Academic journal article McNair Papers

6. the Iran-Iraq War

Academic journal article McNair Papers

6. the Iran-Iraq War

Article excerpt


On September 22, 1980, Iraqi President Saddam Hussein ordered an invasion of Iran, which "put the entire issue of purging the armed forces in a new perspective," (Note 1) because the recent purges of the armed forces initially resulted in a fragmented opposition to the invaders.(Note 2)

The initial Iraqi successes in the war can be directly attributed to the fact that the Iranian military had just undergone an extensive purge that had brought it to the brink of collapse(Note 3) and that it was suffering the effects of a parts embargo from the United States. As Iran had purchased a great deal of American weaponry during the Shah's reign, it found itself either without the necessary parts it needed or frantically cannibalizing parts from other weapons systems. As these were two situations that had not been anticipated in a military unaccustomed to independent thought, preparation or planning, the results were disastrous for Iran at the beginning of the conflict.

In the early stages of the Iran-Iraq War, the Iranian Army was relegated to a secondary role in favor of the Revolutionary Guards. While the IRGC had great zeal, they lacked the professionalism and ability of the U.S.-trained imperial armed forces.(Note 4)

The military was also beset by command and control problems because of the rapid rise of junior officers as a result of the purges of monarchist or ideologically unreliable senior officers. These junior officers were ideologically acceptable to the regime but had little experience, which further undermined the military's efforts in the early stages of the war.(Note 5) The war did, however, serve as a unifying factor as the military leadership mobilized to support the government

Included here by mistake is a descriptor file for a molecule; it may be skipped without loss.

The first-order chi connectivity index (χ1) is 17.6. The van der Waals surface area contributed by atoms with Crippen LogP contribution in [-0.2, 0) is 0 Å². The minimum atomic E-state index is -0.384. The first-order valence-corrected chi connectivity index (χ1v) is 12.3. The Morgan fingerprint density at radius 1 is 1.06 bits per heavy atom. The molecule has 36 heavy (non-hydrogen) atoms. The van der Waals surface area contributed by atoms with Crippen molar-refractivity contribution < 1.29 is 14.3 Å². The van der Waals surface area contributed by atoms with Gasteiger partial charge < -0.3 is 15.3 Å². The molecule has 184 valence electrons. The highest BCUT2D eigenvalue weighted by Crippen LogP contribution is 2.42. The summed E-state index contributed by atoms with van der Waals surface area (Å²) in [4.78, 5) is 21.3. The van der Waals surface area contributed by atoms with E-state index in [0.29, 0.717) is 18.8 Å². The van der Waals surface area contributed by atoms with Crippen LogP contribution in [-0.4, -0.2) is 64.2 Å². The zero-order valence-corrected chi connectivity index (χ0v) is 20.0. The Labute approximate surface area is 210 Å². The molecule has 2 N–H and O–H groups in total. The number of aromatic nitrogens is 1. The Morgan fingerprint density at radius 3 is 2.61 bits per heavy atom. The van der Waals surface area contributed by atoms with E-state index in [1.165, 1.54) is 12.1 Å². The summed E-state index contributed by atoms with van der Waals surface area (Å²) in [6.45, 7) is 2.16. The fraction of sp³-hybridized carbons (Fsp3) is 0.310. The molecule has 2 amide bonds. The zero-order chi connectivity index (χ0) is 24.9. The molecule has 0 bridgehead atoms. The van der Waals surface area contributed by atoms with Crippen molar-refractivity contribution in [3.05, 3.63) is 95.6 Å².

and some officers detained under the purges were brought back into service.(Note 6)

In an attempt to rectify command and control deficiencies, Iran's Higher Defense Council established a unified command in October under which all forces, to include the military as well as the Revolutionary Guards, would fall. The Iranian Government hoped to promote discipline and an effective chain of command in order to coordinate effective military activities in the face of the Iraqi onslaught.(Note 7)

Although friction existed between the professional military leadership and the Revolutionary Guards (who were backed by the mullahs) over how to wage the campaigns of the war, Saddam Hussein's invasion served to place the military squarely in the corner of the Islamic Republic as the war became a fight for national survival. With the passage of time, the armed forces exhibited their valor in defending Iran, proving that their loyalty to the state overrode their animosities toward the Pasdaran,(Note 8) who were forced to rely on the professional soldiers for their military expertise.(Note 9)

Differences of approach regarding the war, and specifically on how it should be conducted militarily, persisted throughout the conflict. There were instances when it appeared that the military's skills and the Pasdaran's fervour might be combined and made complementary, but these moments were fleeting. Suspicions, resentments, political differences and uncertainty clouded relations throughout. These reflected the larger issue--that of the relationship between the Islamic Republic and its military forces.(Note 10)

An unfortunate result of the war was the tendency by Iran to use "human wave" assaults which were reminiscent of those used by the People's Republic of China in the Korean conflict. …

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